Tuesday, March 11, 2014

Cherry Tree Down

I meant to prune the cherry tree in January.  Since the old man's dead and his house empty but probably not for long, I wanted to remove all branches that overhang the dead neighbor's roof and backyard.  Just to avoid any future limb overhang issues with new neighbors.

Today the sun shone in Oregon gloriously.  Made me feel invincible.  Yeah.  Am not.

First off was a trip to the compounding pharmacy.  Electra got a nasty sinus infection going again and the vet called in a prescription for compounded zithromax for her.  Once a day, not bad tasting I can tell, first dose in.   If she starts salivating to beat the band, I know it tastes horrible.  She didn't with this.

Then I got the big idea to cut the overhang cherry branches.  The tree is budding out, sap arunnin, not good to be pruning now, I know, but better than later getting into stand offs with some new neighbor over the branches.  The old man liked the cherry tree and defended "his side" branches, that hung low into his yard, when I'd offer to cut them off, because he liked the cherries.  Some branches at one point were low enough we could both pick cherries just standing in the driveway.

I watched tree companies remove branches so I use that technique.   I tie my line, which is dollar store paracord in pretty colors, to a stick, then attempt to throw the stick over the crotch of a branch higher than the one I'm going to cut off.  Once I get that done, I'm not a very good thrower, so that can take some time, I tie off one end low down, then tie the other end to the branch I'm going to cut, as far out from the trunk as I can.  So when the branch is cut free, the branch won't just crash down in an uncontrolled fashion.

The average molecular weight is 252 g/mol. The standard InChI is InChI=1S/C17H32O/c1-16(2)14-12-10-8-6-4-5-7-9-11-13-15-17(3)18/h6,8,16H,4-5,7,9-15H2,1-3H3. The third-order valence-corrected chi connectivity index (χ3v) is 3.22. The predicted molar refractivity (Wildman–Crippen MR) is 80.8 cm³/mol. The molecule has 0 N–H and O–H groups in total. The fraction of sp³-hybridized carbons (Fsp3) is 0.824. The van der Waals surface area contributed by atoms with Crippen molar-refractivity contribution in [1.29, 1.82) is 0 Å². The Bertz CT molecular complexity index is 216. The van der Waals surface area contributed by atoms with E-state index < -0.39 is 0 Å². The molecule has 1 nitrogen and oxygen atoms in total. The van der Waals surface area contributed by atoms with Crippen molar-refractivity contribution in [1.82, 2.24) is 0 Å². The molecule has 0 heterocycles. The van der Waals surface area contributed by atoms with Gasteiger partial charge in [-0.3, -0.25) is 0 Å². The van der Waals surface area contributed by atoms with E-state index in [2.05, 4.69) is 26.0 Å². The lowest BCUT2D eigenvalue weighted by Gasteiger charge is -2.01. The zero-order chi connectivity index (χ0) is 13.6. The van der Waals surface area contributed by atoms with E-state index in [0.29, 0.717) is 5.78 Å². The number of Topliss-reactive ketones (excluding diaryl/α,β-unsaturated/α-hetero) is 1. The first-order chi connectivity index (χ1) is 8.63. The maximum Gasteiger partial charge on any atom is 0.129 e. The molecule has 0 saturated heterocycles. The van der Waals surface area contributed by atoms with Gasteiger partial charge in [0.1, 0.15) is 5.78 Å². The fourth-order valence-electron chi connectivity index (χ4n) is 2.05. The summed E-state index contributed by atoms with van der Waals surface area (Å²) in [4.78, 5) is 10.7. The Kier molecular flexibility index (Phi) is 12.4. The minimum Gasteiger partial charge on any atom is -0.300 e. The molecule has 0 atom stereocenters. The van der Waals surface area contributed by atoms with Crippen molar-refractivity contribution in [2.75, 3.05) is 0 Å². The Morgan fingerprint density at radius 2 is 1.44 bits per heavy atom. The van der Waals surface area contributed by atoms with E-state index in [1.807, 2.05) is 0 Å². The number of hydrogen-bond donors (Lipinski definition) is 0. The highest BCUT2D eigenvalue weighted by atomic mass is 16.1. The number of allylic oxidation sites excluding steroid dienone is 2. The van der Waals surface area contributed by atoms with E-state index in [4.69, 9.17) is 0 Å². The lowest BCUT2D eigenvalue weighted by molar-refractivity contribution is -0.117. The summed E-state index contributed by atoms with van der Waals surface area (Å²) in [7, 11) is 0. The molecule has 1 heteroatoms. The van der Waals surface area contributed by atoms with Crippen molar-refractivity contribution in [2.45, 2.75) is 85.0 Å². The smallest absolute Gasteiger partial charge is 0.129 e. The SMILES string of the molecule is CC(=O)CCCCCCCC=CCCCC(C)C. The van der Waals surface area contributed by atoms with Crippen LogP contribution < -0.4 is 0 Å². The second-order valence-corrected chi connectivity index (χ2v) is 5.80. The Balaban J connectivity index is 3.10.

With a bigger branch, I throw a second line over, farther out.  Once I have it over the branch, I let the stick the line is tied to slide back down to me and I take the stick off and tie a slip knot around the other side of the line and cinch it back up around the branch.

I wish I had another person to help sometimes.  The second line is to pull the branch away from something I don't want it to hit once its cut and coming down.  Usually the line over a higher crotch is tied off  only four feet or so up from the trunk.  It will be held in place more or less, once cut, although it may swing out, as the greater length of the rest of the branch topples.  It's that greater length falling I have to control.  In the case of the cherry, I didn't want it falling on his patio roof, which isn't very strong.

So I got the line over and the slip knot cinched around the  branch maybe 15 feet out, then I ran the line way out the direction I wanted to pull the branch and through some cinder blocks then back to me on the ladder, because I had to pull from there.  I hoped the cinder blocks had enough weight to provide enough pull leverage.